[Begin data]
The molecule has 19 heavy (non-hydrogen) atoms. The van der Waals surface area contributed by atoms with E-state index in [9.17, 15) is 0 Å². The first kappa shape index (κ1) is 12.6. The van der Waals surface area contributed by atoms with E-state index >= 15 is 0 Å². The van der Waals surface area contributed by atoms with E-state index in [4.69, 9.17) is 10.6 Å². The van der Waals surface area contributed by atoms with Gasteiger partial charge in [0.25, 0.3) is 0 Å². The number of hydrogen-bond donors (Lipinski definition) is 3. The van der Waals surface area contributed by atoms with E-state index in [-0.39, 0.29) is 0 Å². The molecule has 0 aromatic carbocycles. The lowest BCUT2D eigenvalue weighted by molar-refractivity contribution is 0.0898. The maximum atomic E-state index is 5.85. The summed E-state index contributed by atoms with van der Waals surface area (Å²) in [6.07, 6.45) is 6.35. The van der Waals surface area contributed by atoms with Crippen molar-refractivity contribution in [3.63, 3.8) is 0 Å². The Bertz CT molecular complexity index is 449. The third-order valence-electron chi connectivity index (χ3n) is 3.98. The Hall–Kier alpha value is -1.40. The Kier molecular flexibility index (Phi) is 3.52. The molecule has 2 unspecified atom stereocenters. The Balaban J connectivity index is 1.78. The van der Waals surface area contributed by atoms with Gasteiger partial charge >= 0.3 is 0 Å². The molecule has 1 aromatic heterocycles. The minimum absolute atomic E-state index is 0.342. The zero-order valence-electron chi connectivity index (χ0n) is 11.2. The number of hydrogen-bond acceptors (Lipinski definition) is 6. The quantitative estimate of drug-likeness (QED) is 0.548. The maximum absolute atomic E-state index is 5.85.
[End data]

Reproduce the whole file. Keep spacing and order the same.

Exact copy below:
The molecule has 19 heavy (non-hydrogen) atoms. The van der Waals surface area contributed by atoms with E-state index in [9.17, 15) is 0 Å². The first kappa shape index (κ1) is 12.6. The van der Waals surface area contributed by atoms with E-state index >= 15 is 0 Å². The van der Waals surface area contributed by atoms with E-state index in [4.69, 9.17) is 10.6 Å². The van der Waals surface area contributed by atoms with Gasteiger partial charge in [0.25, 0.3) is 0 Å². The number of hydrogen-bond donors (Lipinski definition) is 3. The van der Waals surface area contributed by atoms with E-state index in [-0.39, 0.29) is 0 Å². The molecule has 0 aromatic carbocycles. The lowest BCUT2D eigenvalue weighted by molar-refractivity contribution is 0.0898. The maximum atomic E-state index is 5.85. The summed E-state index contributed by atoms with van der Waals surface area (Å²) in [6.07, 6.45) is 6.35. The van der Waals surface area contributed by atoms with Crippen molar-refractivity contribution in [3.63, 3.8) is 0 Å². The Bertz CT molecular complexity index is 449. The third-order valence-electron chi connectivity index (χ3n) is 3.98. The Hall–Kier alpha value is -1.40. The Kier molecular flexibility index (Phi) is 3.52. The molecule has 2 unspecified atom stereocenters. The Balaban J connectivity index is 1.78. The van der Waals surface area contributed by atoms with Gasteiger partial charge >= 0.3 is 0 Å². The molecule has 1 aromatic heterocycles. The minimum absolute atomic E-state index is 0.342. The zero-order valence-electron chi connectivity index (χ0n) is 11.2. The number of hydrogen-bond acceptors (Lipinski definition) is 6. The quantitative estimate of drug-likeness (QED) is 0.548. The maximum absolute atomic E-state index is 5.85.